By Jack Dini - Friday, December 29, 2017 - Full Story

A Useful Christmas Present – and Wishful Thinking

A Useful Christmas Present
Santa really was good this year. Rather than handing out expensive kitchen gadgets to clutter up the shrinking counter space, he had some swell presents in his bag. My Dearest was the clear winner—she got a new snow shovel!

And it came to good use, right on Christmas Day!

By Dr. Klaus L.E. Kaiser - Wednesday, December 27, 2017 - Full Story

Coal key to National Security Strategy

Coal key to National Security Strategy

It is very appropriate that President Donald Trump virtually ignored climate change in his National Security Strategy (NSS). Recent climate change has been unremarkable and clearly does not constitute a national security threat in comparison with concerns such as terrorism and inadequate border controls.

What does constitute a threat, however, is a lack of affordable, reliable energy to power the nation and export into world markets. So, as a citizen of Canada, a nation dependent on a prosperous U.S. for our defence and much of our economy, I am very pleased to see that Trump emphasized energy security and, indeed energy dominance, in the NSS.

By Tom Harris - Wednesday, December 27, 2017 - Full Story

Three Cheers for Holiday Lighting!

Three Cheers for Holiday Lighting
Environmentalists critical of electrified America must have mixed emotions this time of the year. It may be the season of good cheer and goodwill toward all, but it is also the time of the most conspicuous energy consumption. America the Beautiful is at her best when billions of strung lights turn darkness into magnificent glory from border to border, from sea to shining sea.

Holiday lighting is a great social offering—a positive externality in the jargon of economics—given by many to all.

While energy doomsayers such as Paul Ehrlich have railed against “garish commercial Christmas displays,” today’s headline grabbers (Grist,Think Progress, where are you?) have not engaged in a public debate over the issue.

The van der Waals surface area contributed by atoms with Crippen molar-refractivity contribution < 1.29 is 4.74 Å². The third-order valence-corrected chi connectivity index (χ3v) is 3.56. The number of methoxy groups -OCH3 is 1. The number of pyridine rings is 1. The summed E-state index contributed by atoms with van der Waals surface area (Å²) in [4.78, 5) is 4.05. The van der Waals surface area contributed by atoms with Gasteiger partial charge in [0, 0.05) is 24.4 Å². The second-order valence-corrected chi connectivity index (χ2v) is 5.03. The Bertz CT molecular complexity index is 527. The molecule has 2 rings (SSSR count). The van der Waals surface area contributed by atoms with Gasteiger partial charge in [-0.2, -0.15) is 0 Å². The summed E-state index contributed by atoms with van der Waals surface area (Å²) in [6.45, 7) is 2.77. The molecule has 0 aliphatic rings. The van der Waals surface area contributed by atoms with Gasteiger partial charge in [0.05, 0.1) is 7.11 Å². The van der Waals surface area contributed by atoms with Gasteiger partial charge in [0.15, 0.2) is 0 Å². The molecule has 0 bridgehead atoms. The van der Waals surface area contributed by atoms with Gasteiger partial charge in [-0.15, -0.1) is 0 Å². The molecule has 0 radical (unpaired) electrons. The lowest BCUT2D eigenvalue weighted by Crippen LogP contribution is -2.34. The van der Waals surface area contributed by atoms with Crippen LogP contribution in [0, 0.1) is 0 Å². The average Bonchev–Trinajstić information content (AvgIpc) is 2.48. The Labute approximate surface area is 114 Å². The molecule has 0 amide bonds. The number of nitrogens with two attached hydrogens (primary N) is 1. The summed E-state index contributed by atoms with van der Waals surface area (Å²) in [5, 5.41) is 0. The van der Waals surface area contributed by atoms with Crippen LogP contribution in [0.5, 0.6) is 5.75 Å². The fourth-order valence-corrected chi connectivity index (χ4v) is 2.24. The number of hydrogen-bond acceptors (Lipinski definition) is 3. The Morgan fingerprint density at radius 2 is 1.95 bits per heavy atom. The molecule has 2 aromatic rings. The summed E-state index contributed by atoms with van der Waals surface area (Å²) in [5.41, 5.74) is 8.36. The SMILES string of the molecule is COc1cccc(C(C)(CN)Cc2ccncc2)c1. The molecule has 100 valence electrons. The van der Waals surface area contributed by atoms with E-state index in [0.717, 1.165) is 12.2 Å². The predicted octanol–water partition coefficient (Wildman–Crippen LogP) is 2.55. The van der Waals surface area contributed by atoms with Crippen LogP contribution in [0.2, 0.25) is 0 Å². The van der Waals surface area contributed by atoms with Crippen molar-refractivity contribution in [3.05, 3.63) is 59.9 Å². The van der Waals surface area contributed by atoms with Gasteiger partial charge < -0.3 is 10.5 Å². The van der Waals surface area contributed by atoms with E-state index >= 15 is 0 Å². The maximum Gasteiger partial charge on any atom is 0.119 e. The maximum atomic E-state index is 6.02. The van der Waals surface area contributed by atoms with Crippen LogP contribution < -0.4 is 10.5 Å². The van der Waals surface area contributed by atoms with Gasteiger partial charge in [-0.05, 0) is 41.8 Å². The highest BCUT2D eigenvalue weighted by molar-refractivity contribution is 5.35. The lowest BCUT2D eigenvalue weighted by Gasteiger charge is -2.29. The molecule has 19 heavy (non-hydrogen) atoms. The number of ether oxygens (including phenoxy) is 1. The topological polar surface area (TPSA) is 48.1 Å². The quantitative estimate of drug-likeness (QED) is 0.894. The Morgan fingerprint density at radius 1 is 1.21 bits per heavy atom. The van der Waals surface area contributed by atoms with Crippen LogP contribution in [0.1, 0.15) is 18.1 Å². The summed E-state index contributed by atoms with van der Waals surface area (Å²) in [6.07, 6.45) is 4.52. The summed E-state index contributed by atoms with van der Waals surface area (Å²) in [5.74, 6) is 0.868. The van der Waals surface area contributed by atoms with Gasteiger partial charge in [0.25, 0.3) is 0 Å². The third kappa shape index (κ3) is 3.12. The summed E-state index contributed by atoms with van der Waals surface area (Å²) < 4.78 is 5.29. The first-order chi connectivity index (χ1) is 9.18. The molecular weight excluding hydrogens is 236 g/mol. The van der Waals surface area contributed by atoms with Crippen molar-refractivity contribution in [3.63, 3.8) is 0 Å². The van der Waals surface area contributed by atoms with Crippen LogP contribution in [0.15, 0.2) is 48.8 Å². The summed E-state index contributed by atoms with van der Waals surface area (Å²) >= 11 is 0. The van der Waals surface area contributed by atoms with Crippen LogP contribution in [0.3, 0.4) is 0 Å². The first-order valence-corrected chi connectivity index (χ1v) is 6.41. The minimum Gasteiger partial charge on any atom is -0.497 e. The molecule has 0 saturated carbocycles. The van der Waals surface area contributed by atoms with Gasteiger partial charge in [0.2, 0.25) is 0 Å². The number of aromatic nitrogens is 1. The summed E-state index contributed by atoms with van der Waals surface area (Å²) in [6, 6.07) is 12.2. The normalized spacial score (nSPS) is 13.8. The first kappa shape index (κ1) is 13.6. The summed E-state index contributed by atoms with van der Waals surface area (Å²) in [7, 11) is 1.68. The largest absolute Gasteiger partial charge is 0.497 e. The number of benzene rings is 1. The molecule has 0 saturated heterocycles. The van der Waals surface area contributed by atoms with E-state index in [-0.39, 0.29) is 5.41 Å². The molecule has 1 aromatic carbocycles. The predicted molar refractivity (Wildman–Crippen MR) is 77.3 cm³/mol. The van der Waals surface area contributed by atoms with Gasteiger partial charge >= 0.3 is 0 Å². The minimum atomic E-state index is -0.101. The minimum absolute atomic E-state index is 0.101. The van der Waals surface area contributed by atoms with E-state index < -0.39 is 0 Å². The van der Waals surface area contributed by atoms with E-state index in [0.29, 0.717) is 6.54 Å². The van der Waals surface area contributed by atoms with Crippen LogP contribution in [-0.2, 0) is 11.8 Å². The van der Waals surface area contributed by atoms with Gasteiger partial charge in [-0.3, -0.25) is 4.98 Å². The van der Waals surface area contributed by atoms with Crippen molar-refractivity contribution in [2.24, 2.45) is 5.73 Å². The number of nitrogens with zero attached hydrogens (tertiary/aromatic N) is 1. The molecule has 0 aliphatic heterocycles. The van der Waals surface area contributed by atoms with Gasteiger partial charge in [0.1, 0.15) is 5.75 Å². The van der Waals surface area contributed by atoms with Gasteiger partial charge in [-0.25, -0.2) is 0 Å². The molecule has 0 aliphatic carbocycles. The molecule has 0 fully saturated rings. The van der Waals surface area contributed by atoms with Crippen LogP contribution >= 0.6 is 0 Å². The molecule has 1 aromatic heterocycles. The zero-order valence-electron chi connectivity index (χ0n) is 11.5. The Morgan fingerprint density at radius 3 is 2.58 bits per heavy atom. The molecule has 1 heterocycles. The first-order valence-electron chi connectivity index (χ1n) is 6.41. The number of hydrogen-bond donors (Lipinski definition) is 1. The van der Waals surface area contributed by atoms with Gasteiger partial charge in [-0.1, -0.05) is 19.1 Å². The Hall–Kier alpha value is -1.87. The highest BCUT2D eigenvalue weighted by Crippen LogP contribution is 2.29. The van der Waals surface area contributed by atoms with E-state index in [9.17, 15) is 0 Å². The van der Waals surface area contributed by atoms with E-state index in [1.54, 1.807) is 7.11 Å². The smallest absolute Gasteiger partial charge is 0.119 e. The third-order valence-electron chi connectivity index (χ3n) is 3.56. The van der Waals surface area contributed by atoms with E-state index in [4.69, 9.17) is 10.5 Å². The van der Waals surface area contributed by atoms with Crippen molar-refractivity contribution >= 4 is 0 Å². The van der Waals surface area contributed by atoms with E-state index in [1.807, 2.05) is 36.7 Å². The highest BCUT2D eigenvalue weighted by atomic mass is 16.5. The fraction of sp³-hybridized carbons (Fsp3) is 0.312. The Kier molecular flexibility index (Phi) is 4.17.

By Institute for Energy Research - Wednesday, December 27, 2017 - Full Story

The Never-ending Battles of the Coral Sea

The Never-ending Battles of the Coral Sea
For at least 50 years Australian taxpayers and other innocents have supported a parasitic industry in academia, bureaucracy, law, media and the tax-exempt Green Alarm “Charities”, all studying, regulating, inspecting and writing about yet another “imminent threat to Queensland’s Great Barrier Reef.”

It has become the never-ending battle of the Coral Sea.

The threats change, but there is always a doomsday forecast – Crown-of-Thorns, oil drilling, fishing, cane farming, coastal shipping, global warming, ocean acidity, coral bleaching, port dredging, chemical and fertiliser runoff, coal transport, river sediments, loss of world heritage status etc. Every recycled scare, magnified by the media and parroted by politicians, generates more income for the alarm industry, usually at the expense of taxpayers, consumers or local industries.

By Viv Forbes - Sunday, December 24, 2017 - Full Story

Time to get them off our gravy train

Time to get them off our gravy train
EPA Administrator Scott Pruitt recently issued a directive to end a 20-year string of “sue and settle” cases that have funneled untold millions of tax dollars to environmental organizations. Predictably, those groups and their allies have been apoplectic about it.